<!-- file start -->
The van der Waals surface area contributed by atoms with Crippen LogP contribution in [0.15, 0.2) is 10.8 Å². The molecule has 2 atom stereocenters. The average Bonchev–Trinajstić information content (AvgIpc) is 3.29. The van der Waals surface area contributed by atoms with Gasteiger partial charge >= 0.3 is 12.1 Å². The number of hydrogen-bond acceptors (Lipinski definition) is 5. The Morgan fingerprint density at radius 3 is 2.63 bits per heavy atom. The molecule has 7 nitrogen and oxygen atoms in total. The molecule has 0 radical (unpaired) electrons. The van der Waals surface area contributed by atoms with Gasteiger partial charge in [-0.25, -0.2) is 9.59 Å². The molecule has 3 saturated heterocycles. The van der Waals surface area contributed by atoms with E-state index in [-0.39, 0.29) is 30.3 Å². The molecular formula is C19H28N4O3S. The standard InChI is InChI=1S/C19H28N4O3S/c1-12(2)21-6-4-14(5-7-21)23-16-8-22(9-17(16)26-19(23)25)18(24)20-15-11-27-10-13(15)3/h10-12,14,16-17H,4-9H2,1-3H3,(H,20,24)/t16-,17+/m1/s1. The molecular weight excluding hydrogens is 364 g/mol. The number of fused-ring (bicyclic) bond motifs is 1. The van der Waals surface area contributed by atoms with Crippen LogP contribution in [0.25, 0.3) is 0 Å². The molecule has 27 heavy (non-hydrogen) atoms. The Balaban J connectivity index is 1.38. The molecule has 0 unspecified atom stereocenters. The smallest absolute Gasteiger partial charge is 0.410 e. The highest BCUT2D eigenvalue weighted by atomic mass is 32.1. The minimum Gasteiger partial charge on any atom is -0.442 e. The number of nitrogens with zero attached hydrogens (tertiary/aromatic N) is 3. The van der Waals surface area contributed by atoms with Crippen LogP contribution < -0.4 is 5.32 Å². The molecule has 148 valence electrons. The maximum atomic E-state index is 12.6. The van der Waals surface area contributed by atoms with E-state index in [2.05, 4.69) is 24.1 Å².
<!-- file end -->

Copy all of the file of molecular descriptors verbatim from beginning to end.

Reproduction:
The van der Waals surface area contributed by atoms with Crippen LogP contribution in [0.15, 0.2) is 10.8 Å². The molecule has 2 atom stereocenters. The average Bonchev–Trinajstić information content (AvgIpc) is 3.29. The van der Waals surface area contributed by atoms with Gasteiger partial charge >= 0.3 is 12.1 Å². The number of hydrogen-bond acceptors (Lipinski definition) is 5. The Morgan fingerprint density at radius 3 is 2.63 bits per heavy atom. The molecule has 7 nitrogen and oxygen atoms in total. The molecule has 0 radical (unpaired) electrons. The van der Waals surface area contributed by atoms with Gasteiger partial charge in [-0.25, -0.2) is 9.59 Å². The molecule has 3 saturated heterocycles. The van der Waals surface area contributed by atoms with E-state index in [-0.39, 0.29) is 30.3 Å². The molecular formula is C19H28N4O3S. The standard InChI is InChI=1S/C19H28N4O3S/c1-12(2)21-6-4-14(5-7-21)23-16-8-22(9-17(16)26-19(23)25)18(24)20-15-11-27-10-13(15)3/h10-12,14,16-17H,4-9H2,1-3H3,(H,20,24)/t16-,17+/m1/s1. The molecular weight excluding hydrogens is 364 g/mol. The number of fused-ring (bicyclic) bond motifs is 1. The van der Waals surface area contributed by atoms with Crippen LogP contribution in [0.25, 0.3) is 0 Å². The molecule has 27 heavy (non-hydrogen) atoms. The Balaban J connectivity index is 1.38. The molecule has 0 unspecified atom stereocenters. The smallest absolute Gasteiger partial charge is 0.410 e. The highest BCUT2D eigenvalue weighted by atomic mass is 32.1. The minimum Gasteiger partial charge on any atom is -0.442 e. The number of nitrogens with zero attached hydrogens (tertiary/aromatic N) is 3. The van der Waals surface area contributed by atoms with Crippen LogP contribution < -0.4 is 5.32 Å². The molecule has 148 valence electrons. The maximum atomic E-state index is 12.6. The van der Waals surface area contributed by atoms with E-state index in [2.05, 4.69) is 24.1 Å².